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thebiginterview This is what came up in the discussion with Dave Stevinson:
What are your personal views towards sustainability?
I am proactively learning more all the time about sustainability, and it is increasingly becoming a critical part of our family life. I try very much to follow the “Less is More” mantra from Jason Hickel. However, it is not always possible with a large family, historic bad habits and tight deadlines. We all moved some time ago to a predominantly plant-based diet, with planned reductions to our air travel too. As a family we are privileged to be able to make decisions where sustainability can play the lead. We now consider the carbon cost as well as the fiscal cost as a prime dimension in our decision-making.
How do you integrate this into running your business?
From the very conception of the business, sustainability and purpose were added to the QBS strategic agenda – I believe that these two issues are important differentiators and predict that they will eventually become a sine qua non for market participation. We have put ESG at the core of our business and hardcoded it into our purpose, vision and even the ‘articles of association’. We continually ask ourselves two critical questions: “What will be our material positive impact on society and environment?” and “How do we implement this policy through the group?” To aid on execution, we have two staff dedicated entirely to ESG, with a sustainability officer and also an iNED on the group board.
Why is sustainability and CSR so important to you?
I have long held the impression that an ESG rating will eventually become as important as the credit rating; In the previous question I talked about the sine qua non aspect of sustainability. I also care passionately about people and have geared QBS around the mantra of “Where great people work together”. Thus, with this vision – coupled with my personal beliefs – it is totally apparent that CSR and sustainability are of such importance to me.
How is QBS working towards becoming carbon neutral and how can the channel look to reduce its carbon footprint?
The channel has a very realistic opportunity to lead from the front, and carbon footprint reduction is such an obvious way forward. I am pleased to say that rather than paying ‘lip service’ to the climate emergency, QBS has been one of the pioneers in moving to externally-verified net zero carbon as a core part of our sustainability narrative, and I am pleased to confirm that QBS will be net zero carbon by July 2021. This is the result of four years’ hard work, so our team are cognisant of the challenges faced and are happy to share our learnings with any company in the channel to help them steadily reduce their own operations and also those of their partner, vendor and employee ecosystem. www.pcr-online.biz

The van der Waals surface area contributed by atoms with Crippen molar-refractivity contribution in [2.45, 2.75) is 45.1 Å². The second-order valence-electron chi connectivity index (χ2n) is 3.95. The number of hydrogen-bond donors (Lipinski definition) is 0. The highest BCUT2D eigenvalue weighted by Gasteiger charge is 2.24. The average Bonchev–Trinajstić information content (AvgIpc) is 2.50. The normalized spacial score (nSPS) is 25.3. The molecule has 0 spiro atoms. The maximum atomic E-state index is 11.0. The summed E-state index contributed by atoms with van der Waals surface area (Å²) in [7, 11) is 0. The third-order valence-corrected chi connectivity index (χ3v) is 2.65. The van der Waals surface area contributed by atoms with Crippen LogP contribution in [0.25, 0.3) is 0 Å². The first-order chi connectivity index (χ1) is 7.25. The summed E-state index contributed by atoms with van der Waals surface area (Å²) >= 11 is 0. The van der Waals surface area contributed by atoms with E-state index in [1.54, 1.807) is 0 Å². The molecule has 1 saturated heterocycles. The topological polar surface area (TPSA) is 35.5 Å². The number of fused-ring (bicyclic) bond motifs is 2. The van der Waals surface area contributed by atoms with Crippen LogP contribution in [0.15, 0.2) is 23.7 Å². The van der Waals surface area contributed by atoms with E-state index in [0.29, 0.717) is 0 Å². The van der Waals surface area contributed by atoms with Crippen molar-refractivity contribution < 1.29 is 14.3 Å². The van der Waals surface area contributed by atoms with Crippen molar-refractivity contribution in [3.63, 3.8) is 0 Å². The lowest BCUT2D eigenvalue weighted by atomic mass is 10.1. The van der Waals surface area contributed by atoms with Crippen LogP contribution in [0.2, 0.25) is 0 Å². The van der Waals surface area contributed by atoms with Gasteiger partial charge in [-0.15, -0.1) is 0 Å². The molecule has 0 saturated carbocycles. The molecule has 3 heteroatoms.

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What sustainability initiatives is QBS currently involved in?
Though there are many – and throughout the interview I will constantly refer to these initiatives – one I want to highlight is how closely we are working with PlanetMark to meet 9 of the United Nation Sustainability Goals, but what I am most pleased about is delivering on the QBS Climate Change Narrative which supports people, planet and profit through software delivery. Our stated purpose is “to create sustainable long-term stakeholder value”, and these 6 words clearly articulate that sustainability is key to QBS’ current and future existence. Sustainability focuses on meeting the needs of the present without compromising the ability of future generations to meet their needs. The concept of sustainability is composed of three pillars: economic, environmental, and social - also known informally as profits, planet, and people.
How does QBS look to encourage its partners to adopt a more sustainable working ethic?
Most importantly we are trying to bring the entire industry with us on this journey. We have invested in dedicated staff, specific budgets and carbon literacy training for our employees, customers and publishers. We also believe that this decision actually demonstrates significant benefits to our business: cost and efficiency savings through reduced energy usage, compliance to anticipated future legislation, improved stakeholder management, and compliance with the most rigorous tender and pre-tender qualification questions. Above all, it increases transparency for our stakeholders and demonstrates our core values of responsibility and good governance. On World Earth Day, this April 2021, in my capacity as QBS Group CEO I formally signed our official ‘Pledge to Net Zero’ in conjunction with IEMA/SocEnv/EIC/WSP/ AECOM. This was to publicly make our commitment visible and inspire others to follow our lead. Even this interview is here to encourage others in the channel to adopt a more sustainable working ethic.
What plans for the future does QBS have in regards to driving sustainability forward?